Bar News - July 15, 2015
NHMCLE Delays: A Hiccup, not a Halt as ART Online Reporting Advances
After an email notice was sent July 1 to roughly 5,000 bar members about continuing legal education requirements, the immediate response of attorneys logging into the online credit-reporting system caused the website to crash. The system was back up with additional processing capacity the following day.
Some members also had difficulty entering log-ins or program credits due to a glitch caused by the Attorney Reporting Tool (ART) switching over to the new reporting year that runs from July 1, 2015, to June 30, 2016. Staff and the NHMCLE technology contractor fixed the volume-related issues and data-entry glitches and, by Monday, July 6, more than 1,500 members had filed online affidavits of compliance.
“We apologize to members, and we thank them for their patience over the past year,” said Jeannine McCoy, executive director of the NH Bar Association, which administers NH Supreme Court Rule 53 – NH Minimum Continuing Legal Education (NHMCLE) compliance functions for the court system.
NHMCLE DOs and DON’Ts
DO take credits now. If a member lacks sufficient credits for the compliance period July 1, 2014, to June 30, 2015, ART will apply newly earned credits to reduce the negative balance to zero, and then apply any remaining credits to the current reporting year (July 1, 2015, to June 30, 2016.) If you have a surplus of credits in the just-completed year, those credits will appear as a positive balance in ART.
DON’T panic. There have been some glitches and processing delays this year because of the new system. Keep in mind that there are no fines or consequences unless you fail to complete the process by Oct. 1.
DON’T call. If you have questions, please send an email with your name, Bar ID number and your question to firstname.lastname@example.org.
“Members may not have understood what compelled the changeover to a self-certifying, self-reporting, paperless filing system, but we are confident that the most difficult part of the transition is over,” McCoy said. “More than 90 percent of members have now created accounts on the ART system and will be able to select their own CLEs, consistent with the requirements of Rule 53, record the credits they earn, and at the end of each year, certify their compliance – all without any paper changing hands. With more than 5,000 attorneys subject to the rule – that’s a lot of savings in time and paperwork on all sides.” And because NHMCLE administration uses the Association’s database, even more effort is saved by the automatic recording of NHBA-sponsored CLE program attendance in ART.
The escalating number of CLE providers and growth of the bar membership had made the paper-intensive process unsustainable. To help members navigate the transition, McCoy has provided answers to some common questions about the process. (These answers apply to the majority of cases. For special situations or particular details, visit the NHMCLE page. The ART reporting tool, at www.nhmcle.org, also provides guidance on interpretation of Rule 53.)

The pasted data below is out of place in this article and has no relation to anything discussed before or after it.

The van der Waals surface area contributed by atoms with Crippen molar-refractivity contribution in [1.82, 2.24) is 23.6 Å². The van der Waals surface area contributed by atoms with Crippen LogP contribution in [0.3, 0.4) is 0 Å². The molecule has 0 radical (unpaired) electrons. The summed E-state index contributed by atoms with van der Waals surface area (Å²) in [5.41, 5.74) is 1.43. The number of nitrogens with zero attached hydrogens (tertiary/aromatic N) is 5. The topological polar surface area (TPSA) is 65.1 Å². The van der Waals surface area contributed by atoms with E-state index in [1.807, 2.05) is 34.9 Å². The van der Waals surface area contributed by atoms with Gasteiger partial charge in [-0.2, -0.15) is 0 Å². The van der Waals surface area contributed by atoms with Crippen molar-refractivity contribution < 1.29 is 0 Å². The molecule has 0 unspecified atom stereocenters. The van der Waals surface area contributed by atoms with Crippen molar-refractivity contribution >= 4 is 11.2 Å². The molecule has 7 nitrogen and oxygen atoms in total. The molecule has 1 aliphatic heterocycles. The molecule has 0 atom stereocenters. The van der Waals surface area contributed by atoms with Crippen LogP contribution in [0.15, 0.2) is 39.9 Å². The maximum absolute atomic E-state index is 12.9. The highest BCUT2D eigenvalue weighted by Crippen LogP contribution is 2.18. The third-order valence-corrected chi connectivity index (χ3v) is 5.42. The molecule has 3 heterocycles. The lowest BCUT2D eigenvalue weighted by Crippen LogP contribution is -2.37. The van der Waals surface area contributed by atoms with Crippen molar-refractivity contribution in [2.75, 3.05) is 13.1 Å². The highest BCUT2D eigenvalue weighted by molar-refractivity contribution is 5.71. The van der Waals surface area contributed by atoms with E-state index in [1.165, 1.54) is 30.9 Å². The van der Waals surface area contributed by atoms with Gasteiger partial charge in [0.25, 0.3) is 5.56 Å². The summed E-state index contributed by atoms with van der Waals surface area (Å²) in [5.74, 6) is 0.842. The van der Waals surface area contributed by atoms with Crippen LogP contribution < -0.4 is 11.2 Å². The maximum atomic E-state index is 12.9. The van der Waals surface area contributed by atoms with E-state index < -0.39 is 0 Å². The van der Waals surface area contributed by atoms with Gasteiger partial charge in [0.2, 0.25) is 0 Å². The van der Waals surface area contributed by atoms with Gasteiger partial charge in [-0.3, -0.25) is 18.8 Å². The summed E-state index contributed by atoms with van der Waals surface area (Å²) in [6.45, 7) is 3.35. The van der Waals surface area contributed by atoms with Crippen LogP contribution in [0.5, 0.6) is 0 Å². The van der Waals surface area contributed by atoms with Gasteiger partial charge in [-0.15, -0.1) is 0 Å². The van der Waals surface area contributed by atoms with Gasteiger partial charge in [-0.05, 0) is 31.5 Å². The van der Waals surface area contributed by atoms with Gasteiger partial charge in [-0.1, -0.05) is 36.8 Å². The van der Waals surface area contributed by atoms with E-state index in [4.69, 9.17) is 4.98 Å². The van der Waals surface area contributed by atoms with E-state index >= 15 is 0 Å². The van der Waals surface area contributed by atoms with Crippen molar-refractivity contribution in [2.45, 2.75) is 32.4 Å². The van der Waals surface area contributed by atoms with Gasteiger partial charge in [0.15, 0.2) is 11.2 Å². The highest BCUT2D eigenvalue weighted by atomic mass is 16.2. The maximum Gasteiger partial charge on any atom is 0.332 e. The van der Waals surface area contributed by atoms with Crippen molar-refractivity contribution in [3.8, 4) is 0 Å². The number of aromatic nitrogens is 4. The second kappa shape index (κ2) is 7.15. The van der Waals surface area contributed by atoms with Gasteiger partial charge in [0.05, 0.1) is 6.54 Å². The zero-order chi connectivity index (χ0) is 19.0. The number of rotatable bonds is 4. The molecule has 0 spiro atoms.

When is the deadline for completing NHMCLE requirements?
This year, the deadline is Oct. 1 for attorneys to report their compliance, including the filing of the compliance affidavit and payment of a $10 filing fee, for the reporting period that ended June 30, 2015. After Oct. 1, late fees may be levied by the NH Supreme Court. Noncompliant attorneys who do not pay late fees will then be subject to license suspension. It is anticipated that the 2016 deadline will be moved to Aug. 1.
As with your finances or your taxes, it’s best not to fall behind. Complete your credits and certify your compliance for the reporting year that ended June 30 as soon as possible, and then you can begin reporting your credits for the current reporting year.
Why is there a $10 filing fee with the affidavit? Why not just include that with last month’s dues and court fees?
Most members probably don’t recall that the Supreme Court instituted an NHMCLE fee in 2006 to support NHMCLE administration. The Association then asked the Court to suspend the fees because the growth in the number of CLE providers and their corresponding sponsor fees, as well as late fees paid by delinquent filers, was supporting operations.
The new online filing system eliminates CLE sponsor fees and it is anticipated that fewer late fees will be collected due to the convenience and flexibility of self-certification and self-reporting. The filing fee is attached to the affidavit-filing process, rather than being tacked on to the Court Fees invoice, to more closely relate the fee to the program it supports, and to avoid complications caused by a NHMCLE reporting year that is different than the association and court billing cycles.
Have more questions?
ART, found at www.nhmcle.org, has informational resources. The NHMCLE page on the NH Bar Association website also has video tutorials and other important course-filing information.
With thousands of members addressing their reporting tasks at the same time, it is not economically feasible to have enough trained staff on hand to answer every phone call or email. The Bar Association encourages members to avail themselves of the online resources before calling or emailing, and to be patient as it may take several days to get a response.